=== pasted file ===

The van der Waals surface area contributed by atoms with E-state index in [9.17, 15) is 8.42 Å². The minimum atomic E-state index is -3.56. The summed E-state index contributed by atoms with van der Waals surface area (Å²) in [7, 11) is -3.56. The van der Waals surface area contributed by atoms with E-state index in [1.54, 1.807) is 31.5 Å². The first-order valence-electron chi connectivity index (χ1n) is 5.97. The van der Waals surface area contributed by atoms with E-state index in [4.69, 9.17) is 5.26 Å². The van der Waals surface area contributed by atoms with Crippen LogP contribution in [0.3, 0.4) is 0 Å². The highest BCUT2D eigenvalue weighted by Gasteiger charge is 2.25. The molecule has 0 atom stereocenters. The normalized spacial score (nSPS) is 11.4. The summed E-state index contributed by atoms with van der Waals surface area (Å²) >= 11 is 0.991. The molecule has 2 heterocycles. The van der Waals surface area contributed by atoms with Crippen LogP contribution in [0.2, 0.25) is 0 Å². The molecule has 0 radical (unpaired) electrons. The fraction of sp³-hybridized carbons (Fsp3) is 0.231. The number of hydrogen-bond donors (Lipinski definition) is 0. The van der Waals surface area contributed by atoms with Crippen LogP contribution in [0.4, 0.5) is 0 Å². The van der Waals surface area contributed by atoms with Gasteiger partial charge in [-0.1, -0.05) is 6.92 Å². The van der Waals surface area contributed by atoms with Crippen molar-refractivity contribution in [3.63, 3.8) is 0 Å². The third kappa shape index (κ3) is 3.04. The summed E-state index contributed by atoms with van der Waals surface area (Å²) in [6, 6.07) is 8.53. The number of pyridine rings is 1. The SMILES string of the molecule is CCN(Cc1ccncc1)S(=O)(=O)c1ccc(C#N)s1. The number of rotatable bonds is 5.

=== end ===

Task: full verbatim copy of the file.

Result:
The van der Waals surface area contributed by atoms with E-state index in [9.17, 15) is 8.42 Å². The minimum atomic E-state index is -3.56. The summed E-state index contributed by atoms with van der Waals surface area (Å²) in [7, 11) is -3.56. The van der Waals surface area contributed by atoms with E-state index in [1.54, 1.807) is 31.5 Å². The first-order valence-electron chi connectivity index (χ1n) is 5.97. The van der Waals surface area contributed by atoms with E-state index in [4.69, 9.17) is 5.26 Å². The van der Waals surface area contributed by atoms with Crippen LogP contribution in [0.3, 0.4) is 0 Å². The highest BCUT2D eigenvalue weighted by Gasteiger charge is 2.25. The molecule has 0 atom stereocenters. The normalized spacial score (nSPS) is 11.4. The summed E-state index contributed by atoms with van der Waals surface area (Å²) >= 11 is 0.991. The molecule has 2 heterocycles. The van der Waals surface area contributed by atoms with Crippen LogP contribution in [0.2, 0.25) is 0 Å². The molecule has 0 radical (unpaired) electrons. The fraction of sp³-hybridized carbons (Fsp3) is 0.231. The number of hydrogen-bond donors (Lipinski definition) is 0. The van der Waals surface area contributed by atoms with Crippen LogP contribution in [0.4, 0.5) is 0 Å². The van der Waals surface area contributed by atoms with Gasteiger partial charge in [-0.1, -0.05) is 6.92 Å². The van der Waals surface area contributed by atoms with Crippen molar-refractivity contribution in [3.63, 3.8) is 0 Å². The third kappa shape index (κ3) is 3.04. The summed E-state index contributed by atoms with van der Waals surface area (Å²) in [6, 6.07) is 8.53. The number of pyridine rings is 1. The SMILES string of the molecule is CCN(Cc1ccncc1)S(=O)(=O)c1ccc(C#N)s1. The number of rotatable bonds is 5.